Online marketing podcast: Is there a way to build your brand without advertising it?
Podcast Title: Facebook Growth: How to create huge Facebook communities without advertising
Podcast Date: June 19th, 2015
Michael Stelzner is the founder of one of the world’s largest business blogs, Social Media Examiner. The Social Media Marketing podcasts discuss different ways to boost your brand by giving marketing ideas that help keep you up-to-date with the changes through the world of social media. This podcast is designed to guide busy marketers and business owners in the right direction to discover what might work for their social media marketing. The guest speaker on this segment is social media expert Collin Cottrell, founder of Whitetailoverload.com, shares his actions and thoughts on what made his page successful and how others could possibly do the same.
Facebook growth: Provide great content
During the duration of building his brand with zero advertising, Cottrell focused on building relationships with people instead of focusing on the number of likes as an outcome. Collin Cottrell was able to build his brand and ultimately reach up to 1 million page visits within the first few months of starting his page. He’s grown the audience of his initial page to millions of people.
Collin has been an avid outdoorsman and businessman. He attended hunting and outdoor trade shows where he used his connections with major players to boost his business. In 2007 he launched a graphics/web design marketing agency and focused on providing customers with “value- driven” content. His rationale behind this marketing decision was that value-driven content targets a specific community with valuable information that will be of good use to them. Once he started identifying content that resonated with his community, Cottrell focused on five specific strategies to grow his audience.
1. Post 3-5 times
Post three times per day. This regular posting interval provides users with daily and interesting content which makes them more likely to visit the page and share with their online friends. Creating valuable content is important to your communities because they want to be able to be able to retain and use this information.
2. Incorporate giveaways
Giveaways were a huge part of his success in building an audience. People love free stuff and especially if it has to do with their their interests. For his hunting page, Cottrell used giveaways that promoted free hunting gear to stimulate interaction and engagement with his audience. To be entered in the drawing, fans would have to download an app linked back to his Facebook page, like the page on Facebook, and share the content on their news feed.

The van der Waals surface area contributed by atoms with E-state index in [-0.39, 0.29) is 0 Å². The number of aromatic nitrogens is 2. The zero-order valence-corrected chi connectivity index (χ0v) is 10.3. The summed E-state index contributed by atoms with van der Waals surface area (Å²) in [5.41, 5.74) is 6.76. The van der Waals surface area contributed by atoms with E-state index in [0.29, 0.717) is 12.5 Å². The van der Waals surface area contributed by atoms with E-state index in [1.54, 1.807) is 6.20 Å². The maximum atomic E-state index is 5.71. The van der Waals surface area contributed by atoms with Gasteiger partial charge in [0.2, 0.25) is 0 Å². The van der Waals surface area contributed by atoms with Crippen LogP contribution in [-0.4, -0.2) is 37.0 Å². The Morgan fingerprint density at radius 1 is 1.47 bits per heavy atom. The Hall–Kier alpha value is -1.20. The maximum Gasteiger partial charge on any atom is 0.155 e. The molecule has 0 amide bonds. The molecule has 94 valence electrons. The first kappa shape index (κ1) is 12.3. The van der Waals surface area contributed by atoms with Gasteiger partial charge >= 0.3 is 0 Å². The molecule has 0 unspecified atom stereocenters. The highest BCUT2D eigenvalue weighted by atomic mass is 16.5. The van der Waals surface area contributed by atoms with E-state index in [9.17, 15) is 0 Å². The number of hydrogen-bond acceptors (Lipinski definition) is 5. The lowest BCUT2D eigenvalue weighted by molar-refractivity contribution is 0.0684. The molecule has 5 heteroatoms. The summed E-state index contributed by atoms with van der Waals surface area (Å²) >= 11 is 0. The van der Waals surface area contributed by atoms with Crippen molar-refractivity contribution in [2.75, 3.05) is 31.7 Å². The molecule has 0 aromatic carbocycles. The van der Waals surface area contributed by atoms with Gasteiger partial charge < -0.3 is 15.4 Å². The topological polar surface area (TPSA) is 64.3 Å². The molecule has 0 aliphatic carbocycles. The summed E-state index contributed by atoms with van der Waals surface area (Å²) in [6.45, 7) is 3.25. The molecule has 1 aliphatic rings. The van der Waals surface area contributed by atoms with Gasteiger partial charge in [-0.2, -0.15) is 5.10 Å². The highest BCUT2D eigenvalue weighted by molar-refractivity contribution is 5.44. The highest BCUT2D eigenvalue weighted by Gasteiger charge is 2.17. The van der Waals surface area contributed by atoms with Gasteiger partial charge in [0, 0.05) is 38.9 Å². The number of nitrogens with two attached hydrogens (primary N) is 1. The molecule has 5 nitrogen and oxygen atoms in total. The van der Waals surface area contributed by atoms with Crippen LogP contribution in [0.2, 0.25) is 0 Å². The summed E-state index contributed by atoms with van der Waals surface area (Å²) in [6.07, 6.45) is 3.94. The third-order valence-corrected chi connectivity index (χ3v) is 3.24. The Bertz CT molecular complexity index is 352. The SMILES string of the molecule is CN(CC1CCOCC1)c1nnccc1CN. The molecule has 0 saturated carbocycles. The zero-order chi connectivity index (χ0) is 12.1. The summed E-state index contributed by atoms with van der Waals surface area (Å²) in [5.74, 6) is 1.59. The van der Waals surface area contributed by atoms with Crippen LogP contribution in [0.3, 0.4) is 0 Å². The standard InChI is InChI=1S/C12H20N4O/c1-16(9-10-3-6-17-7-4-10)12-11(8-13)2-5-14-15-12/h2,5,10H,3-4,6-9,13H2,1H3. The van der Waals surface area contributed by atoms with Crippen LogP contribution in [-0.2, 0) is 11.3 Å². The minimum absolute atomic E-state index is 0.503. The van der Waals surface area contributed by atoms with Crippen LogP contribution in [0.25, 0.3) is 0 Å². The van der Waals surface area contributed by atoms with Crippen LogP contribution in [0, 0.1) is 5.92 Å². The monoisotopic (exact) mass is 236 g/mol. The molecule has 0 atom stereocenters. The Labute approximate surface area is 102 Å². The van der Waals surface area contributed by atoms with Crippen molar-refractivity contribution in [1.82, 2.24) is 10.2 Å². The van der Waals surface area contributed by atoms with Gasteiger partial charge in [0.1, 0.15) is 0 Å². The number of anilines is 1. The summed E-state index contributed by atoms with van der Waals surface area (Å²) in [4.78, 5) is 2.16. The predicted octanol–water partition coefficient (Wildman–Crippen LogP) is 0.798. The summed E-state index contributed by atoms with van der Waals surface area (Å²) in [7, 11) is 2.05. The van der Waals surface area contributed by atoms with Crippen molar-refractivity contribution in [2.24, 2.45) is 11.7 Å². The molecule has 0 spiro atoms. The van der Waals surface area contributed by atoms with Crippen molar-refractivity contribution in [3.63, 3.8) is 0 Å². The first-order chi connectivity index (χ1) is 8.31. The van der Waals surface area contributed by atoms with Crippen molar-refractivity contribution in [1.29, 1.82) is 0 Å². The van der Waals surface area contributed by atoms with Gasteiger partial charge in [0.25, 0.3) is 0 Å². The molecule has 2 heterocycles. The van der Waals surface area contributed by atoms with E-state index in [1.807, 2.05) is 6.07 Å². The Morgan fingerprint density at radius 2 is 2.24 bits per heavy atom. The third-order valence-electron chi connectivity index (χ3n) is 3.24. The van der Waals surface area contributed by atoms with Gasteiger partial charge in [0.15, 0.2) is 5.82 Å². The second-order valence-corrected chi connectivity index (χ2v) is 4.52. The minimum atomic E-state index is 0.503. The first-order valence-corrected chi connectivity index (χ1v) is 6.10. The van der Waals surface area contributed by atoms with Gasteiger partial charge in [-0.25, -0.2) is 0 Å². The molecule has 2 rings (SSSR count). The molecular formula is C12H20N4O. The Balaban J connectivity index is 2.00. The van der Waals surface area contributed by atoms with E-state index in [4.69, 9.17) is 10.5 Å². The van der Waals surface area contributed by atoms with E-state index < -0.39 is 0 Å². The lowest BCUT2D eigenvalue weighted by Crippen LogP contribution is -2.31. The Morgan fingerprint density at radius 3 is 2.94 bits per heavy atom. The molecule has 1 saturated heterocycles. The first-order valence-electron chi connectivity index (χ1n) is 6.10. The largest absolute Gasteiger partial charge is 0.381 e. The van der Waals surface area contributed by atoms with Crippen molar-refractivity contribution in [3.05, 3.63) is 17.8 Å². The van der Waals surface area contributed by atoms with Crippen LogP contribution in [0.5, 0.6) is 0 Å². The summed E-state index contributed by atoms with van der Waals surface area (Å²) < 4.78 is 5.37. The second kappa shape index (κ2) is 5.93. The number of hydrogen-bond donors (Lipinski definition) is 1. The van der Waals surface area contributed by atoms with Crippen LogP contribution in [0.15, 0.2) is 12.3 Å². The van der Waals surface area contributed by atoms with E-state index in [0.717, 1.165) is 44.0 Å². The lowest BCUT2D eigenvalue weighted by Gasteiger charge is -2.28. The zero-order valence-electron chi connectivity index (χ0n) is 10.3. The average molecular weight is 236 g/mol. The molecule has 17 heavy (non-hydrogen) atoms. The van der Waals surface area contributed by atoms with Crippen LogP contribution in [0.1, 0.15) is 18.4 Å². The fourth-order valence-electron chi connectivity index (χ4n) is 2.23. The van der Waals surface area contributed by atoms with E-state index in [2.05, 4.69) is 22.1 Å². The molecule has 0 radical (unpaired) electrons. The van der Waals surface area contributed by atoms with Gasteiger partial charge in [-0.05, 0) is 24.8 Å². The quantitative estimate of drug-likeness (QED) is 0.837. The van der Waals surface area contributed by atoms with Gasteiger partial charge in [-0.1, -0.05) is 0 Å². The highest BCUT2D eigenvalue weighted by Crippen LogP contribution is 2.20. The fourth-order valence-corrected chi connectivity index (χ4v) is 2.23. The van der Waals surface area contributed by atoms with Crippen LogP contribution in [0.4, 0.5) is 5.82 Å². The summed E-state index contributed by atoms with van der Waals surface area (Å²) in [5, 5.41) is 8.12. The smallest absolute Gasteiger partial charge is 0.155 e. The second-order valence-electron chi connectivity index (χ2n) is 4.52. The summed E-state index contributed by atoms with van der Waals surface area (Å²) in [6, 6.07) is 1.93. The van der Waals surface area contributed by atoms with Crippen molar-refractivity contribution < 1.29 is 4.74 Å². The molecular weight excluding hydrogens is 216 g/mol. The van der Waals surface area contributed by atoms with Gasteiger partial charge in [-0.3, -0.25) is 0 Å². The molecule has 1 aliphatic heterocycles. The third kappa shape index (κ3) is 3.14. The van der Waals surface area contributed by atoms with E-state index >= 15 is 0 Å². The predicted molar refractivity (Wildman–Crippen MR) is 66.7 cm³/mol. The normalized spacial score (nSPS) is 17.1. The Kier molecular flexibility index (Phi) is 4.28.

Chris mentions the practice of cross promotion was vital to his early success in growing an audience. Cottrell would partner with other Facebook pages and raise awareness as well as create new pages. Cross promoting to other pages and posting simple links leads your audience to another source of value driven content.
4. Join not like
One interesting tip Chris had for entrepreneurs wanting to grow their audiences was to pay very careful attention to the verbs used to initiate action with your customers. He sent out two marketing messages asking Facebook users to interact with his page. The first message included “like our page.” The second message said “join our page.” The latter message increased new likes at a much higher rate.
5. Let your personality shine
Chris mentions people visit pages not actively looking to purchase a product. Instead, they want a personal experience. Sharing thoughts, experiences, and your personality can make your page personally relevant to a potential customer. He also identified that pages should actively be talking to their customers and communicating with them. In the end, it’s about being human.
What do I think?
Not Recommend, Recommend, Highly Recommend?
This podcast is Highly Recommend from me. The content was organized and had useful tips and information. Learning about building a successful brand without advertising is a skill needed by all small business owners, especially those with limited marketing budgets. Although a lot of his success happened before the big boom of Facebook business pages and may not be 100% transferrable to the modern marketer today, there are a lot of good foundational lessons to be gained from this podcast.
About the author: Lachelle Marshall is a student at Kansas State University and the current intern for the Center for Rural Enterprise Engagement.